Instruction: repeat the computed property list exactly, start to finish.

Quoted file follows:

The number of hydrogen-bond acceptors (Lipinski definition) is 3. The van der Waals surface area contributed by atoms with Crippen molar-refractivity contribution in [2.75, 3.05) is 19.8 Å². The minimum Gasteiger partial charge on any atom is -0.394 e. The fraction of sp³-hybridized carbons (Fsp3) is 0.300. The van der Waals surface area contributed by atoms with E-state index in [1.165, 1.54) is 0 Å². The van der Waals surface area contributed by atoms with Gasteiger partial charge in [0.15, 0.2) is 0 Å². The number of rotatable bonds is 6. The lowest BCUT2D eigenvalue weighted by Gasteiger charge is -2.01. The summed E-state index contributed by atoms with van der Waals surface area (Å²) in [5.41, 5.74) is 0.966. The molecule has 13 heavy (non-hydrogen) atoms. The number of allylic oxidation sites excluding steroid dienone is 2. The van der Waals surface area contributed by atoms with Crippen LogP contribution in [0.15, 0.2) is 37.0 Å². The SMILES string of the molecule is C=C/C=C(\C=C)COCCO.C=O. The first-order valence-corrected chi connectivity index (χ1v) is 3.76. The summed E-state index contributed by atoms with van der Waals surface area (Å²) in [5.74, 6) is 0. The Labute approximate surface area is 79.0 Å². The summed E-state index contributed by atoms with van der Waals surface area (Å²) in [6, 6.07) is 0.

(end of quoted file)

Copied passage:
The number of hydrogen-bond acceptors (Lipinski definition) is 3. The van der Waals surface area contributed by atoms with Crippen molar-refractivity contribution in [2.75, 3.05) is 19.8 Å². The minimum Gasteiger partial charge on any atom is -0.394 e. The fraction of sp³-hybridized carbons (Fsp3) is 0.300. The van der Waals surface area contributed by atoms with E-state index in [1.165, 1.54) is 0 Å². The van der Waals surface area contributed by atoms with Gasteiger partial charge in [0.15, 0.2) is 0 Å². The number of rotatable bonds is 6. The lowest BCUT2D eigenvalue weighted by Gasteiger charge is -2.01. The summed E-state index contributed by atoms with van der Waals surface area (Å²) in [5.41, 5.74) is 0.966. The molecule has 13 heavy (non-hydrogen) atoms. The number of allylic oxidation sites excluding steroid dienone is 2. The van der Waals surface area contributed by atoms with Crippen LogP contribution in [0.15, 0.2) is 37.0 Å². The SMILES string of the molecule is C=C/C=C(\C=C)COCCO.C=O. The first-order valence-corrected chi connectivity index (χ1v) is 3.76. The summed E-state index contributed by atoms with van der Waals surface area (Å²) in [5.74, 6) is 0. The Labute approximate surface area is 79.0 Å². The summed E-state index contributed by atoms with van der Waals surface area (Å²) in [6, 6.07) is 0.